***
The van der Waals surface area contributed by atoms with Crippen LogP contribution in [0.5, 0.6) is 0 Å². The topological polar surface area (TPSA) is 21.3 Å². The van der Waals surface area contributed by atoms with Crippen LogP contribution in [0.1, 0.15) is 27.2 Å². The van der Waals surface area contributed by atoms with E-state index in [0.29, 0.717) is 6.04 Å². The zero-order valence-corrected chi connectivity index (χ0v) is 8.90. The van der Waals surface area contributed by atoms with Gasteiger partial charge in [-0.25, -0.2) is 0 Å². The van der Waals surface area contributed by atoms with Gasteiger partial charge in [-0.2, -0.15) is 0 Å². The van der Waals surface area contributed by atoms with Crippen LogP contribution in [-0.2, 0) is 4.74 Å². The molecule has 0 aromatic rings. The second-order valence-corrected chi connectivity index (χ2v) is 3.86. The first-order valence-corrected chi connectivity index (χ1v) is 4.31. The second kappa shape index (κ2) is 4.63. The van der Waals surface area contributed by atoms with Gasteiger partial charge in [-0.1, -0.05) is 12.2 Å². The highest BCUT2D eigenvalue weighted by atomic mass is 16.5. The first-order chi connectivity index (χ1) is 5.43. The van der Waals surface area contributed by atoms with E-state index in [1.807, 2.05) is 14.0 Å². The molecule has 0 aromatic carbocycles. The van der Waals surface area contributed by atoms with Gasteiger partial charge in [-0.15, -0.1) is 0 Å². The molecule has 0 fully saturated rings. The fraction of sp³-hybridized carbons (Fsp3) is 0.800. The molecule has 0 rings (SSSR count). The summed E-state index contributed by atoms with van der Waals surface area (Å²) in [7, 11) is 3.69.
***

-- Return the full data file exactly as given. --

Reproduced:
The van der Waals surface area contributed by atoms with Crippen LogP contribution in [0.5, 0.6) is 0 Å². The topological polar surface area (TPSA) is 21.3 Å². The van der Waals surface area contributed by atoms with Crippen LogP contribution in [0.1, 0.15) is 27.2 Å². The van der Waals surface area contributed by atoms with E-state index in [0.29, 0.717) is 6.04 Å². The zero-order valence-corrected chi connectivity index (χ0v) is 8.90. The van der Waals surface area contributed by atoms with Gasteiger partial charge in [-0.25, -0.2) is 0 Å². The van der Waals surface area contributed by atoms with Gasteiger partial charge in [-0.2, -0.15) is 0 Å². The van der Waals surface area contributed by atoms with Crippen LogP contribution in [-0.2, 0) is 4.74 Å². The molecule has 0 aromatic rings. The second-order valence-corrected chi connectivity index (χ2v) is 3.86. The first-order valence-corrected chi connectivity index (χ1v) is 4.31. The second kappa shape index (κ2) is 4.63. The van der Waals surface area contributed by atoms with Gasteiger partial charge in [-0.1, -0.05) is 12.2 Å². The highest BCUT2D eigenvalue weighted by atomic mass is 16.5. The first-order chi connectivity index (χ1) is 5.43. The van der Waals surface area contributed by atoms with E-state index in [1.807, 2.05) is 14.0 Å². The molecule has 0 aromatic carbocycles. The van der Waals surface area contributed by atoms with Gasteiger partial charge in [-0.15, -0.1) is 0 Å². The molecule has 0 fully saturated rings. The fraction of sp³-hybridized carbons (Fsp3) is 0.800. The molecule has 0 rings (SSSR count). The summed E-state index contributed by atoms with van der Waals surface area (Å²) in [7, 11) is 3.69.